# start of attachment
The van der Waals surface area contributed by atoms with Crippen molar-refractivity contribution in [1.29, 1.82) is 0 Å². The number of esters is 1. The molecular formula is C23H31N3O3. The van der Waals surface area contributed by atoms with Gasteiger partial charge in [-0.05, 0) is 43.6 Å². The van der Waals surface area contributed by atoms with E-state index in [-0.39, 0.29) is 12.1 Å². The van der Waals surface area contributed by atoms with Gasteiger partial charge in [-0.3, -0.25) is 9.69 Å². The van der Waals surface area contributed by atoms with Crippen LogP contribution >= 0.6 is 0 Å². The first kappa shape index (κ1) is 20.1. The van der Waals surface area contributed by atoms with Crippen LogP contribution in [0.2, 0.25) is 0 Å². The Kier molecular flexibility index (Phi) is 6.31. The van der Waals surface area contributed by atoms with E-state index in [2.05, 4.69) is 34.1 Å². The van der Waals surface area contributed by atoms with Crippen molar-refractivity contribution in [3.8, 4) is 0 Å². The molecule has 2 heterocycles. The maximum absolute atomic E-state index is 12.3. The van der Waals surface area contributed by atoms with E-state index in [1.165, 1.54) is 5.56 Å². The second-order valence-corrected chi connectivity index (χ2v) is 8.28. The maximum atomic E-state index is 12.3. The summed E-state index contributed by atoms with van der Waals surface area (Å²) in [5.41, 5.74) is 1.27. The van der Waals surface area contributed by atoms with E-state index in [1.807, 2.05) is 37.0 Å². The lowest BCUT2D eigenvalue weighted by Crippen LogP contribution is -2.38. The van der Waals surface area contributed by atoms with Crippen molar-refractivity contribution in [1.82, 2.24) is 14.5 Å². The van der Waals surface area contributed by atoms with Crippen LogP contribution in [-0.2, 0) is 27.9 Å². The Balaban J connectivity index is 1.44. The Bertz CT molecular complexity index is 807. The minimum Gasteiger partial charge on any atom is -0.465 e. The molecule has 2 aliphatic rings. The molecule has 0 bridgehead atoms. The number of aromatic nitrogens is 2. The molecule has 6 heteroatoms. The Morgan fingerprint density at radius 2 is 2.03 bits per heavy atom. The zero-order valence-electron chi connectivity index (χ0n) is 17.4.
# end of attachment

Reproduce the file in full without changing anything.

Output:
The van der Waals surface area contributed by atoms with Crippen molar-refractivity contribution in [1.29, 1.82) is 0 Å². The number of esters is 1. The molecular formula is C23H31N3O3. The van der Waals surface area contributed by atoms with Gasteiger partial charge in [-0.05, 0) is 43.6 Å². The van der Waals surface area contributed by atoms with E-state index in [-0.39, 0.29) is 12.1 Å². The van der Waals surface area contributed by atoms with Gasteiger partial charge in [-0.3, -0.25) is 9.69 Å². The van der Waals surface area contributed by atoms with Crippen LogP contribution >= 0.6 is 0 Å². The first kappa shape index (κ1) is 20.1. The van der Waals surface area contributed by atoms with Crippen LogP contribution in [0.2, 0.25) is 0 Å². The Kier molecular flexibility index (Phi) is 6.31. The van der Waals surface area contributed by atoms with E-state index in [2.05, 4.69) is 34.1 Å². The van der Waals surface area contributed by atoms with Crippen molar-refractivity contribution in [3.8, 4) is 0 Å². The molecule has 2 heterocycles. The maximum absolute atomic E-state index is 12.3. The van der Waals surface area contributed by atoms with E-state index in [1.165, 1.54) is 5.56 Å². The second-order valence-corrected chi connectivity index (χ2v) is 8.28. The maximum atomic E-state index is 12.3. The summed E-state index contributed by atoms with van der Waals surface area (Å²) in [5.41, 5.74) is 1.27. The van der Waals surface area contributed by atoms with E-state index in [1.807, 2.05) is 37.0 Å². The lowest BCUT2D eigenvalue weighted by Crippen LogP contribution is -2.38. The van der Waals surface area contributed by atoms with Crippen molar-refractivity contribution in [1.82, 2.24) is 14.5 Å². The van der Waals surface area contributed by atoms with Crippen LogP contribution in [-0.2, 0) is 27.9 Å². The Balaban J connectivity index is 1.44. The Bertz CT molecular complexity index is 807. The minimum Gasteiger partial charge on any atom is -0.465 e. The molecule has 2 aliphatic rings. The molecule has 0 bridgehead atoms. The number of aromatic nitrogens is 2. The molecule has 6 heteroatoms. The Morgan fingerprint density at radius 2 is 2.03 bits per heavy atom. The zero-order valence-electron chi connectivity index (χ0n) is 17.4.